Cornering the Onion Market ... and Getting Away With It
WHY YOU SHOULD CARE
Unscrupulous people will always find a way to manipulate markets, unless they are stopped.
By Laura Secorun Palet
Oil, wheat, movies, the weather — it seems there’s nothing people can’t trade on these days. Yet there is still one commodity banned from futures trading under U.S. federal law: onions. The reason for it was a man named Vincent Kosuga, who, in the 1950s, became a millionaire by making the onion futures’ market his personal playground.
A “future” is a contract to buy a commodity at a future date for a price agreed upon today. The buyer hopes the market price will go up and he’ll save money, while the seller usually wants the price to go down so he’ll make a profit. Kosuga became dangerously good at selling futures and ensuring that onion prices would consequently plummet, making a fortune in the process.
There was more money to be made selling future onions than planting present ones.
This small-built man had a larger-than-life ambition and a significant advantage over other onion traders: He was a farmer. Growing onions on his New York farm in the 1900s, he had learned everything there was to know about the stinky vegetable, including that there was more money to be made selling future onions than planting present ones. His first attempts at trading were a failure though. After nearly going bankrupt, he even promised his wife he would stop, but Kosuga just couldn’t keep himself away from the floors of Chicago Mercantile Exchange.
Onions were a potentially lucrative market because, given that they are typically planted and harvested at specific times during the year, their storability was very limited and their price could change wildly from one day to another. Kosuga recruited the help of Sam Siegel, who owned cold-storage facilities outside Chicago — where he stored and distributed onions — and began buying all the onions he could find and shipping them to him. Soon both men controlled such a large portion of the local onion stock that they essentially cornered the market, enabling them to manipulate the price. And that’s what they did.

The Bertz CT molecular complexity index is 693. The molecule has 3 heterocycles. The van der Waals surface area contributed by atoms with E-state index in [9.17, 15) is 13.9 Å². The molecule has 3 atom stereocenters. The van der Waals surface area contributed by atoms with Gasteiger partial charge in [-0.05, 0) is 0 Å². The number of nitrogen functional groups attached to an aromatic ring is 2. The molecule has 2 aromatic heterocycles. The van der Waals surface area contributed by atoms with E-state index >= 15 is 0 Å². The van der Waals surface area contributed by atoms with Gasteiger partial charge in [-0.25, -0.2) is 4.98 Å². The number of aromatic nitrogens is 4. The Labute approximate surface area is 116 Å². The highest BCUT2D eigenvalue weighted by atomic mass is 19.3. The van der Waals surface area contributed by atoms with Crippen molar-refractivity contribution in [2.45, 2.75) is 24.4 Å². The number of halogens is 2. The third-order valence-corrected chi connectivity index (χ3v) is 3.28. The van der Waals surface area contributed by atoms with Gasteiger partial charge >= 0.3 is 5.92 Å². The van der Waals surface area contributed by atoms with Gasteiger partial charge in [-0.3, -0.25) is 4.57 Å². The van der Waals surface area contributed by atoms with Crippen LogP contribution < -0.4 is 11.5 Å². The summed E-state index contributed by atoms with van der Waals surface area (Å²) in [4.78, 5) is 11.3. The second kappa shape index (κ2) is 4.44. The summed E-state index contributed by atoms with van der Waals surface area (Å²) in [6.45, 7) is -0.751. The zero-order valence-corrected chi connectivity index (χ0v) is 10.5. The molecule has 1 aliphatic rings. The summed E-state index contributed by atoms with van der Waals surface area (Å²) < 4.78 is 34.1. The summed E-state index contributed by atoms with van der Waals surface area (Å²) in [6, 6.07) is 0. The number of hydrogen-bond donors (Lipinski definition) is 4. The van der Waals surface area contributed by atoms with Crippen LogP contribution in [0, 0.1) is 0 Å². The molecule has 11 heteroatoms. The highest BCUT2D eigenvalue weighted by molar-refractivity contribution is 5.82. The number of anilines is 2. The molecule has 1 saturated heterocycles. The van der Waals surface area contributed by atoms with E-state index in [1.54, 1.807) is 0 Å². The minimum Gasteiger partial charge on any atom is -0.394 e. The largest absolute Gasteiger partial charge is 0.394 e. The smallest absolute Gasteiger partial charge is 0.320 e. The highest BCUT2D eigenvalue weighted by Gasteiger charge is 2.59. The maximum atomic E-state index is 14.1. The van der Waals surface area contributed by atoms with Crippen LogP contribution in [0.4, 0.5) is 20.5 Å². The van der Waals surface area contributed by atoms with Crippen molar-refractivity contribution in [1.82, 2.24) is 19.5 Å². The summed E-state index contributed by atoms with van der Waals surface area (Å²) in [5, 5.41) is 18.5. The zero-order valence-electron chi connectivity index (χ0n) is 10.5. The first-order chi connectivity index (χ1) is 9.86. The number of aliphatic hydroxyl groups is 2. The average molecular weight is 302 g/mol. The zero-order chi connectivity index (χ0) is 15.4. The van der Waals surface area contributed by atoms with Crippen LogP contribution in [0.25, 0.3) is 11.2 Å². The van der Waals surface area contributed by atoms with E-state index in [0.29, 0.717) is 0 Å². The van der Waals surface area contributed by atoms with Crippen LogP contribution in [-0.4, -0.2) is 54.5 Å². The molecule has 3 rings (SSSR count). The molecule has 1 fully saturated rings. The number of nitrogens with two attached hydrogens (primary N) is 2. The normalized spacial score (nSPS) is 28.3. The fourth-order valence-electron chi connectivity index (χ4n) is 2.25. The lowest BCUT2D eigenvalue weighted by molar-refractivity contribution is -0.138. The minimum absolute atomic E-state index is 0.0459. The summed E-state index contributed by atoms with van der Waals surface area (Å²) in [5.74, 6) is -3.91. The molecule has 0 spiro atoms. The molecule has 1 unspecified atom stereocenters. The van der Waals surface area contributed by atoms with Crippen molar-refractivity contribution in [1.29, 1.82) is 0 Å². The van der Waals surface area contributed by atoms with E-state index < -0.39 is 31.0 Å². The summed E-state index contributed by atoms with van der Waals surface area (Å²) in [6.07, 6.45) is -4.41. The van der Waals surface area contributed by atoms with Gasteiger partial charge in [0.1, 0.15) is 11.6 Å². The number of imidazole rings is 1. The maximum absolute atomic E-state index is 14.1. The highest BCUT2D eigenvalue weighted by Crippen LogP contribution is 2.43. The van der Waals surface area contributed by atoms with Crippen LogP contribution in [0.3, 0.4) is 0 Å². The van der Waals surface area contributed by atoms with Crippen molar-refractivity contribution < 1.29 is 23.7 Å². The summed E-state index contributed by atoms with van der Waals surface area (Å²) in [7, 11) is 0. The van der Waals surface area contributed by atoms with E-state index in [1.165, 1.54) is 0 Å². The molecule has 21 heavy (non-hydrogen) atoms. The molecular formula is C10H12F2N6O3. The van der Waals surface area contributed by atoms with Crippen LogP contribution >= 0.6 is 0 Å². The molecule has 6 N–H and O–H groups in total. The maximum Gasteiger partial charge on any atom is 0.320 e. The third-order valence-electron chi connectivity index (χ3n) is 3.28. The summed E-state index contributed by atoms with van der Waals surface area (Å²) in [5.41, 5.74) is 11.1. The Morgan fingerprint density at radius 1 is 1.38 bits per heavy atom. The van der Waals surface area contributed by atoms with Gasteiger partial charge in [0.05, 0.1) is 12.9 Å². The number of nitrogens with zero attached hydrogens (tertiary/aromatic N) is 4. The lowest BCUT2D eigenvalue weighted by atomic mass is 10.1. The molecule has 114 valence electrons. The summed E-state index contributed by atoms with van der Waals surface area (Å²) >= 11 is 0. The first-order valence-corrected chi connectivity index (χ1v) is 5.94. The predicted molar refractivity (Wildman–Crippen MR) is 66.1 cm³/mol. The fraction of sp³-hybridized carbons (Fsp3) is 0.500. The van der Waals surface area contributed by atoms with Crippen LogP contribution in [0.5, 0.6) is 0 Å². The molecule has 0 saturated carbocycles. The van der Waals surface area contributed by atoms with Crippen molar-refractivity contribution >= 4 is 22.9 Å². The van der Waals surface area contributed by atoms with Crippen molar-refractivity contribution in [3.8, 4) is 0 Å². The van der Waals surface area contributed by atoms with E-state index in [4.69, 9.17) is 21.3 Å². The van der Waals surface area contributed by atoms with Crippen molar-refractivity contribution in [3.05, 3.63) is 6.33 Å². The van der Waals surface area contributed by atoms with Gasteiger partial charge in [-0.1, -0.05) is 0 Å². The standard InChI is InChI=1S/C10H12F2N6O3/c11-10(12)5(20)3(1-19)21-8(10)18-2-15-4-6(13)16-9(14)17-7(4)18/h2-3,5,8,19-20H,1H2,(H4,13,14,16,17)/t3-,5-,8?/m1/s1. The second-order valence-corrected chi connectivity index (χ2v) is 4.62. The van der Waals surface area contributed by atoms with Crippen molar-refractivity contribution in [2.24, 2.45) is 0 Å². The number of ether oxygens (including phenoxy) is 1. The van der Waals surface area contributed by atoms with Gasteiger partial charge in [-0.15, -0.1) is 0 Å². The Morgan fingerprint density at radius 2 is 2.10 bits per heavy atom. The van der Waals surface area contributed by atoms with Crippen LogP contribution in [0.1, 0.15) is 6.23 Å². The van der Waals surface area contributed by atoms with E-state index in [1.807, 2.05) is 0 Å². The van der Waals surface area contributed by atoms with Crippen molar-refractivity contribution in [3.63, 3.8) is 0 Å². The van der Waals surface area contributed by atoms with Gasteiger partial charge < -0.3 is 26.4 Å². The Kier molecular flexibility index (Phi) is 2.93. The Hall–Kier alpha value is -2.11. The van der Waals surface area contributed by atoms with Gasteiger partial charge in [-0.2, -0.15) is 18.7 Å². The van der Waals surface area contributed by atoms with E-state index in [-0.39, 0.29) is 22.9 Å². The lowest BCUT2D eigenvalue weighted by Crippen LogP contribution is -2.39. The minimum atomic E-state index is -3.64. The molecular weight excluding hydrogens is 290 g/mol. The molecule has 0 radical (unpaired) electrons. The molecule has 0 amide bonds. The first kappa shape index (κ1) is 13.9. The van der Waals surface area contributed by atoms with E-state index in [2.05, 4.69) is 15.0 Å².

Of course, this shady move did not go unnoticed. The $1.5 million scheme led to serious governmental scrutiny and the passing, in 1958, of the Onion Futures Act, banning the trade of future contracts on onions. The investigation also found both men guilty of price rigging; Kosuga’s registration as a floor broker was revoked, and he and Siegel were banned from trading for 10 months. Even so, many people continued to perceive of Kosuga as an outstanding member of society and a philanthropist because he gave much of his money to Catholic charities and even had private audiences with three popes. Kosuga did not take the money and flee to a tropical island but instead stayed in his community of Pine Island, New York, where, in 1987, he was voted citizen of the year. The once poor farmer turned millionaire ended his career as the owner and chef of a restaurant called — naturally — The Jolly Onion Inn.
Onions suddenly were worth less than the bags they were being sold in, while carts of them were being dumped in Lake Michigan.
Despite Kosuga’s retirement from the trading floors, his strategies are still being studied today, and many ambitious and dishonest people have followed in his footsteps. Like Anthony “Tino” De Angelis, a trader who, in the ’60s, managed to make millions by cornering the soybean oil market, before the market collapsed and De Angelis landed in jail. That’s how a farmer taught America there’s nothing you can’t speculate on — except onions, that is.
This OZY encore was originally published Nov. 26, 2014.
- Laura Secorun Palet, Laura is a foreign correspondent obsessed with borders and everything that crosses them. Born in Barcelona, based in Nairobi, she writes about national identity, migration and trafficking of all kinds. She considers herself a professional eavesdropper. Which is ironic because she is known to speak loudly. Follow Laura Secorun Palet on Twitter Follow Laura Secorun Palet on FacebookContact Laura Secorun Palet